Graphics Press, ISBN: 0-9613921-5-0 Publisher
Edward Tufte is probably the single most influential authority on communicating complex information graphically. He pretty much wrote the book(s) on the subject in his classic series The Visual Display of Quantitative Information, Envisioning Information and Visual Explanations.
In this short booklet (24 pages), he devastatingly takes to task the shoddy quality of Microsoft PowerPoint presentations, and makes the case this information poverty is intrinsic to the tool itself, due to its limitations such as low resolution (cannot use complex data), poor typography, strong bias towards hierarchical outlines and fluff over substance. In Tufte’s own words:
The PP slide format has probably the worst signal/noise ratio of any known method of communication on paper or computer screen.
This echoes one of the reasons why Sun Microsystems banned PowerPoint slides, their abysmal information per kilobyte ratio. More worryingly,
In day-to-day practice, PowerPoint templates may improve 10% or 20% of all presentations by organizing inept, extremely disorganized speakers at a cost of intellectual damage to 80%.
The booklet is short and sweet. Tufte’s wicked sense of humor comes out in comparisons to Stalinist propaganda or in a set of slides by Peter Norvig showing how PowerPoint could have denatured the Gettysburg Address.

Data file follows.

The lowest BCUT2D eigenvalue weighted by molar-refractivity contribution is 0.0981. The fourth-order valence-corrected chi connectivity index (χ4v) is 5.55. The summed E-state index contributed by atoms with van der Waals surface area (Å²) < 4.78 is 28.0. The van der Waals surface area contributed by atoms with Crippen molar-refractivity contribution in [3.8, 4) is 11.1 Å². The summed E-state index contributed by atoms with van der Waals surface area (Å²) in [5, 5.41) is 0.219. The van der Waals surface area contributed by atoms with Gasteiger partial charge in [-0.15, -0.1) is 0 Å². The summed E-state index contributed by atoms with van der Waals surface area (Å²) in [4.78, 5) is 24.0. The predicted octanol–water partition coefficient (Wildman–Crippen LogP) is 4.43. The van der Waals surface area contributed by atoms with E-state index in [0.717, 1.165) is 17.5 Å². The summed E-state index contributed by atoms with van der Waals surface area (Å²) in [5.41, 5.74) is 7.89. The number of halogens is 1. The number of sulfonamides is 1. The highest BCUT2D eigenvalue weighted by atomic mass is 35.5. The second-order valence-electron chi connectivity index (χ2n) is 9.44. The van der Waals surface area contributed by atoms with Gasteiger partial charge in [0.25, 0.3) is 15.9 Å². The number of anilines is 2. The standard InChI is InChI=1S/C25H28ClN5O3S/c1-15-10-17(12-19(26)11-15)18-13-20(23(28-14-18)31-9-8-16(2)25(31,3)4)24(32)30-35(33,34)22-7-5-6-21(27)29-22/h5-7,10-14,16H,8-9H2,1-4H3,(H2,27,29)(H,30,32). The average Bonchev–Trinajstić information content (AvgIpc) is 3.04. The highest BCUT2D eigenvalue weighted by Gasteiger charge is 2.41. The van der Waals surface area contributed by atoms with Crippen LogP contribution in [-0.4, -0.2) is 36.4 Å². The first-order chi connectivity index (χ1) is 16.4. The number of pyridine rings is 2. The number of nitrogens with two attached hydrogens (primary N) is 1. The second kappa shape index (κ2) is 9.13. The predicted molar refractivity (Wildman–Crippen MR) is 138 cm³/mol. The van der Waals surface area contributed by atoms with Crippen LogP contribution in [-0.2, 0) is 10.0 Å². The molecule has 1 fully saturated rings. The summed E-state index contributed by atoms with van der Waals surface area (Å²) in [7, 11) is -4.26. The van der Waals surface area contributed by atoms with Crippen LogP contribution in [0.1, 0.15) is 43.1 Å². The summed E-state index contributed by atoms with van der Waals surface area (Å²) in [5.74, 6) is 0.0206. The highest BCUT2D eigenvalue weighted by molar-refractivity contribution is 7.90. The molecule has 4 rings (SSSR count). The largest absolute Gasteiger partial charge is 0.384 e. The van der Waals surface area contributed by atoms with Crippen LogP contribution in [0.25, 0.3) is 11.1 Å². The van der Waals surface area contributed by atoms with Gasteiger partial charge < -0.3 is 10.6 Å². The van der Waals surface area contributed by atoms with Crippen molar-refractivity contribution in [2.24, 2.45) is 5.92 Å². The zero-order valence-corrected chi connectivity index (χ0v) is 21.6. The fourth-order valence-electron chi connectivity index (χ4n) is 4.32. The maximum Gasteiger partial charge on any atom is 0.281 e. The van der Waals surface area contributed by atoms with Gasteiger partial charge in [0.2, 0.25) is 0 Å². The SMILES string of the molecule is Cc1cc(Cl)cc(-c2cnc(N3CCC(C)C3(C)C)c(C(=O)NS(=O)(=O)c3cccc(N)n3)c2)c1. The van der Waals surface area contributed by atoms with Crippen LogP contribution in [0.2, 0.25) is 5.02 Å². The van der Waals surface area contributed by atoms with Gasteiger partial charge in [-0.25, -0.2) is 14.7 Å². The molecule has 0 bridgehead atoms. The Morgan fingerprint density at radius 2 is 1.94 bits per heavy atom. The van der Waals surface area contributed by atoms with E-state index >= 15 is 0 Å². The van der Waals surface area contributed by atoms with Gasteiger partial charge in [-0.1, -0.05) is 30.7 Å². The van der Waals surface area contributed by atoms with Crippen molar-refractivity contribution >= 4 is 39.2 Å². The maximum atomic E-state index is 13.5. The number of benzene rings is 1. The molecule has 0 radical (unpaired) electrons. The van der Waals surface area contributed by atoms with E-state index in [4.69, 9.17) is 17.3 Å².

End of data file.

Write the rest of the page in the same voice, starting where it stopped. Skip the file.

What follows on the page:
In my experience, PowerPoint slides are mostly used to vehiculate marketing
garbage presentations. As such, there isn’t much content to damage in the first place, and the act of showing a PowerPoint presentation is in itself an excellent cue to the audience that they can do their crossword puzzles, tick off their grocery lists on their Palm Pilots or whatever other discreet way is at hand to salvage otherwise completely wasted time.
Tufte’s suggestions for improving the quality of presentations (give high-content handouts, eschew PowerPoint for anything but projecting low-resolution images, and above all, do not read out slides) are mostly useful for scientific or engineering presentations, which is probably a tiny proportion of PowerPoint’s market.